Over the past decade, New Zealand's fertility rate has plummeted.
It now sits around 1.6 children per woman, on average - a decrease of around 20 percent in the last decade, and well below the replacement rate of 2.1 - the average number of children each woman needs to have for a population to replace itself in the long term.
In many ways, this is the consequence of undeniably positive social change.
Contraceptives are more readily available. Women have more choice when it comes to education and work. Teen pregnancies have dropped off a cliff.
But there are also pitfalls.
With an ageing population, who will look after us? Who will pay taxes and bolster up the workforce? How much do we want to rely on a steady flow of migrants in order to keep society ticking over?
On today's episode of The Detail, Emile Donovan sits down with Massey University distinguished professor Paul Spoonley to dig into the data about what New Zealand might look like in a couple of decades - and what that can tell us about how to prepare.
New Zealand is by no means alone in this situation.
In Japan, for example, where about 126 million people live now, fertility rates have been dropping since the 1970s.
It's estimated Japan’s population will drop to around 86 million by 2060.
However, the speed of New Zealand's decline is notable, Spoonley says.
As recently as 2010, the rate here was about 2.17 births per woman: meaning fertility rates have declined by a quarter in a single decade.
To put that into perspective, in 1960 the average woman in New Zealand had four children.
Spoonley says the reasons for this are, in fact, reasonably obvious: increased access for women to higher education, and participation in the job market.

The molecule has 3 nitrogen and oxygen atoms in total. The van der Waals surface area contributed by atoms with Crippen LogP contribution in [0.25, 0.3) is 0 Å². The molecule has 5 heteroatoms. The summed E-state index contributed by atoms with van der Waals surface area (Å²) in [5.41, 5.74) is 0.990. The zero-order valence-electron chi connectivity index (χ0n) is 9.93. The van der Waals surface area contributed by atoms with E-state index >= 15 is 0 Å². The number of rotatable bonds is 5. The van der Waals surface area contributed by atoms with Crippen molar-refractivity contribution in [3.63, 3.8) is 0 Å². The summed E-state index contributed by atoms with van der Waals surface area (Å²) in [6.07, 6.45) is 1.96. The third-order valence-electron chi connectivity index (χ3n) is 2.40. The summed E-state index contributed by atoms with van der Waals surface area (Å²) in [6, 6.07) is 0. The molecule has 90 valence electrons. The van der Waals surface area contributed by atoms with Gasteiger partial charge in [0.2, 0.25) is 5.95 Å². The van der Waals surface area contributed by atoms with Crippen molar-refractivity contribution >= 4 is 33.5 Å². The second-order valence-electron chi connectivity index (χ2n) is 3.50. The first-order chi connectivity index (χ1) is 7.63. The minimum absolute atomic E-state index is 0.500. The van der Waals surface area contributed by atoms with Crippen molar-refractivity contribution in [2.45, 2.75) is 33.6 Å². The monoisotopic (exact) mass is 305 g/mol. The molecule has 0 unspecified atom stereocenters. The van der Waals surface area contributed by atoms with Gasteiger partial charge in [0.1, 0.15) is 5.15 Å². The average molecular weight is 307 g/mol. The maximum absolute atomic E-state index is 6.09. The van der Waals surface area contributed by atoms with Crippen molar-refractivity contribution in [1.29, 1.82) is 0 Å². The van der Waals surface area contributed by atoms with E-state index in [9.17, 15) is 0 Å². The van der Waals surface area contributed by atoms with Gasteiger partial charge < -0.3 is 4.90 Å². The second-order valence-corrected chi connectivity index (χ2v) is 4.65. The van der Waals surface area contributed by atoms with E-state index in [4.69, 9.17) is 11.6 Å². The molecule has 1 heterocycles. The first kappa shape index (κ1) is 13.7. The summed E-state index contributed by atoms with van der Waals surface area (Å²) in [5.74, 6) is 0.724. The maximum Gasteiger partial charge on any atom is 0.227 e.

There are demographic shifts, too; women are having children much later in life.
Last year, more women over the age of 40 gave birth than did those under the age of 20.
"If you go back 20 or 30 years, the number of births to teenage mothers in New Zealand was very high - 69 per 1,000 women aged under 20.
"Now it's 12. So we've had that very significant shift in terms of teenage sexual behaviour ... but alongside that we have women who are choosing to have children much later in life - typically in their 30s, and increasingly in their 40s."
In addition, Spoonley says, there have been social changes. These days it's perfectly socially acceptable to have just one child, or not to have children at all, whereas in the past this might have raised an eyebrow.
Younger generations are also much more mindful of the impact an increasing population has on the environment.
But there are knock-on effects.
"When you think about that birth rate of 1.61 in 2020 ... in five years' time, it's going to impact on the number of kids arriving at primary school.
"In 20 years’ time it'll impact upon the number of kids at university, or in the labour market.
"What we're going to see is a contraction of our, for example, working-age population. So where do we get our workers from?
"It's what I call 'who's going to wipe my chin?'
"Who's going to be the elder care worker when I require support?”
Spoonley says in the absence of another baby boom, we should be using our human resources more cleverly.
"What you need to do, if you've got a reduced number of children, is increase the investment - in their health, in their welfare, and in their education.
"And with smaller numbers you can do that."